Maine spoke yesterday, and they said loud and clear they want to expand Medicaid. But Governor LePage, who is notoriously against that approach to healthcare, is refusing to heed the will of the people until the state legislature finds a way to pay for the change. How this plays out could be a litmus test for other states considering Medicaid expansion under the Affordable Care Act and could influence members of Congress who are trying to sort out the Trump administration’s determination to repeal and replace Obamacare.
“Credit agencies are predicting that this fiscally irresponsible Medicaid expansion will be ruinous to Maine’s budget,” said Governor LePage. “Therefore, my administration will not implement Medicaid expansion until it has been fully funded by the Legislature at the levels DHHS has calculated, and I will not support increasing taxes on Maine families, raiding the rainy day fund or reducing services to our elderly or disabled.”
But the voters who approve of expansion have a different take on what Maine needs. “More than 70,000 Mainers have already waited too long for health care,” explained David Farmer, who worked on the expansion campaign. “They shouldn’t have to wait any longer. The governor cannot ignore the law or the Constitution of Maine. Simply put, the governor does not have veto power of citizen’s initiatives and he cannot ignore the law.”
Those 70,000 Mainers are within 138% of the federal poverty level, which makes them eligible for income-based Medicaid if the state votes to expand. That also means that 90% of the expansion would be paid for by the federal government, according to the Affordable Care Act. So when LePage says he wants the legislature to figure out how to fund this, he really means the final 10% of the pie. That distinction doesn’t matter much to state Republicans, who feel this is a dangerous expansion of government. It’s understandable that they are gun-shy, given that the last time Maine expanded Medicaid over a decade ago, it resulted in budget shortfalls that had to be amended by LePage with wholesale liquor revenues.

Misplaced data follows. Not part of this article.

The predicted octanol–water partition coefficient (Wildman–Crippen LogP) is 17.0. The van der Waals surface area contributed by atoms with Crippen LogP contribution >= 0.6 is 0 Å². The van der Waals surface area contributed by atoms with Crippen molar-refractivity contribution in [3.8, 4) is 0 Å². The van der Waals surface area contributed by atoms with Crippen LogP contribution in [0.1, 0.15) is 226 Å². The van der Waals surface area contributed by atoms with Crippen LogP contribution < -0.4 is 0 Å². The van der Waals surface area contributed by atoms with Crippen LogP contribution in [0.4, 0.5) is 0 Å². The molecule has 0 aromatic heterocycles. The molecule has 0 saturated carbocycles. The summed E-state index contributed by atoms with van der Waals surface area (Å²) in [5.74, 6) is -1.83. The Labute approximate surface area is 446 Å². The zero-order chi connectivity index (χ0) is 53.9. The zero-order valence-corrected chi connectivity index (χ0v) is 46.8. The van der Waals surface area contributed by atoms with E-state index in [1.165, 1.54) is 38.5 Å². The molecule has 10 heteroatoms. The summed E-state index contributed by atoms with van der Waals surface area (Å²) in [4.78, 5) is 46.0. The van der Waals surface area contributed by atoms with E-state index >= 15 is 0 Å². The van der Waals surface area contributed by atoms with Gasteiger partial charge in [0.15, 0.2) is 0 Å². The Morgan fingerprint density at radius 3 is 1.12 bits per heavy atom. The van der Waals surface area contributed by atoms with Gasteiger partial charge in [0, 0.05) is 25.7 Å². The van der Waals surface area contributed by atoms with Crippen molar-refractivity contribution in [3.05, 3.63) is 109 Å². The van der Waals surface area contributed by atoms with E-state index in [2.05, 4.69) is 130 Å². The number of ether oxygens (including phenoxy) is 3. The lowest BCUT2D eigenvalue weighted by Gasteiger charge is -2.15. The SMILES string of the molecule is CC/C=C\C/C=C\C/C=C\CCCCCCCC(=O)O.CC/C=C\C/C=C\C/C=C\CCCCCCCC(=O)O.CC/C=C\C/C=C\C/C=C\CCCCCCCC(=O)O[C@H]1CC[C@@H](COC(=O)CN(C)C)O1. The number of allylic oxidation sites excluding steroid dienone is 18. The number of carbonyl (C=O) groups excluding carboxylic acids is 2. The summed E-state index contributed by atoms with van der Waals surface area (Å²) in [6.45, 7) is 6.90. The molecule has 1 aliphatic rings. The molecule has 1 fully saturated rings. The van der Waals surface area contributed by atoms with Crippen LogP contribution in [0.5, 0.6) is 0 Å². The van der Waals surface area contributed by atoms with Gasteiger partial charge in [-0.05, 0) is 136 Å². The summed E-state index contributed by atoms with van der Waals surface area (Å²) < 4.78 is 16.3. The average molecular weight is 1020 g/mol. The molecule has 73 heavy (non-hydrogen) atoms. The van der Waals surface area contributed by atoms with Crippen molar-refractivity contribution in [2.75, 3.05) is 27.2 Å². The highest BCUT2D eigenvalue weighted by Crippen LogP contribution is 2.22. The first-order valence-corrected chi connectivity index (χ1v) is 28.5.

However, with that lesson under their belts, the legislature can explore other possibilities for where to get the remaining $54 million needed to cover expansion. Meanwhile, Idaho and Utah have been keeping their eye on Maine’s Medicaid fight and are considering similar legislation to bypass similarly reticent lawmakers in office. Given the Trump administration’s struggle to develop a meaningful, actionable alternative to Obamacare, Medicaid expansion will certainly be one of the hottest topics in the 2018 midterm elections as America grapples with how to handle healthcare.